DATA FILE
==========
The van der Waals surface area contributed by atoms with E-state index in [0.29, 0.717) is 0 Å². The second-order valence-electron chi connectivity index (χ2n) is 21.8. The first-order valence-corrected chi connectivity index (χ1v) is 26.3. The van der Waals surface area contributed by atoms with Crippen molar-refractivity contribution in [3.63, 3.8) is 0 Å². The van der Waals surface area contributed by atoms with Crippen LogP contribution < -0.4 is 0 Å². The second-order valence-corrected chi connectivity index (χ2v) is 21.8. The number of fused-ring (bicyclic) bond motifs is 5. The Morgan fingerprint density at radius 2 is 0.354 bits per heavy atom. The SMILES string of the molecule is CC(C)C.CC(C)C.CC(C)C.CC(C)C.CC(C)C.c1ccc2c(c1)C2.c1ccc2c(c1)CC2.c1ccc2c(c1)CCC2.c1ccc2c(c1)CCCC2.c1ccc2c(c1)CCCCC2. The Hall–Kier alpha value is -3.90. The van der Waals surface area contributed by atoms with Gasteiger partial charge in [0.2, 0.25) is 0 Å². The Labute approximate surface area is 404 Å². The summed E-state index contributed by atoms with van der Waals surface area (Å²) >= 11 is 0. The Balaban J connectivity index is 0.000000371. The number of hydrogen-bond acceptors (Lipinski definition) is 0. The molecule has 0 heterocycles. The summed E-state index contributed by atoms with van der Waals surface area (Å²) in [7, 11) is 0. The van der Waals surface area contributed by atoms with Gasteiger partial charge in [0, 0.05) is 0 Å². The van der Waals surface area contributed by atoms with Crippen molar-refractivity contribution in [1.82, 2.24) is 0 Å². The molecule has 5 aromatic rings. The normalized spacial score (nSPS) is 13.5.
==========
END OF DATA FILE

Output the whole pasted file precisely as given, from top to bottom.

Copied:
The van der Waals surface area contributed by atoms with E-state index in [0.29, 0.717) is 0 Å². The second-order valence-electron chi connectivity index (χ2n) is 21.8. The first-order valence-corrected chi connectivity index (χ1v) is 26.3. The van der Waals surface area contributed by atoms with Crippen molar-refractivity contribution in [3.63, 3.8) is 0 Å². The van der Waals surface area contributed by atoms with Crippen LogP contribution < -0.4 is 0 Å². The second-order valence-corrected chi connectivity index (χ2v) is 21.8. The number of fused-ring (bicyclic) bond motifs is 5. The Morgan fingerprint density at radius 2 is 0.354 bits per heavy atom. The SMILES string of the molecule is CC(C)C.CC(C)C.CC(C)C.CC(C)C.CC(C)C.c1ccc2c(c1)C2.c1ccc2c(c1)CC2.c1ccc2c(c1)CCC2.c1ccc2c(c1)CCCC2.c1ccc2c(c1)CCCCC2. The Hall–Kier alpha value is -3.90. The van der Waals surface area contributed by atoms with Gasteiger partial charge in [0.2, 0.25) is 0 Å². The Labute approximate surface area is 404 Å². The summed E-state index contributed by atoms with van der Waals surface area (Å²) >= 11 is 0. The Balaban J connectivity index is 0.000000371. The number of hydrogen-bond acceptors (Lipinski definition) is 0. The molecule has 0 heterocycles. The summed E-state index contributed by atoms with van der Waals surface area (Å²) in [7, 11) is 0. The van der Waals surface area contributed by atoms with Gasteiger partial charge in [0, 0.05) is 0 Å². The van der Waals surface area contributed by atoms with Crippen molar-refractivity contribution in [1.82, 2.24) is 0 Å². The molecule has 5 aromatic rings. The normalized spacial score (nSPS) is 13.5.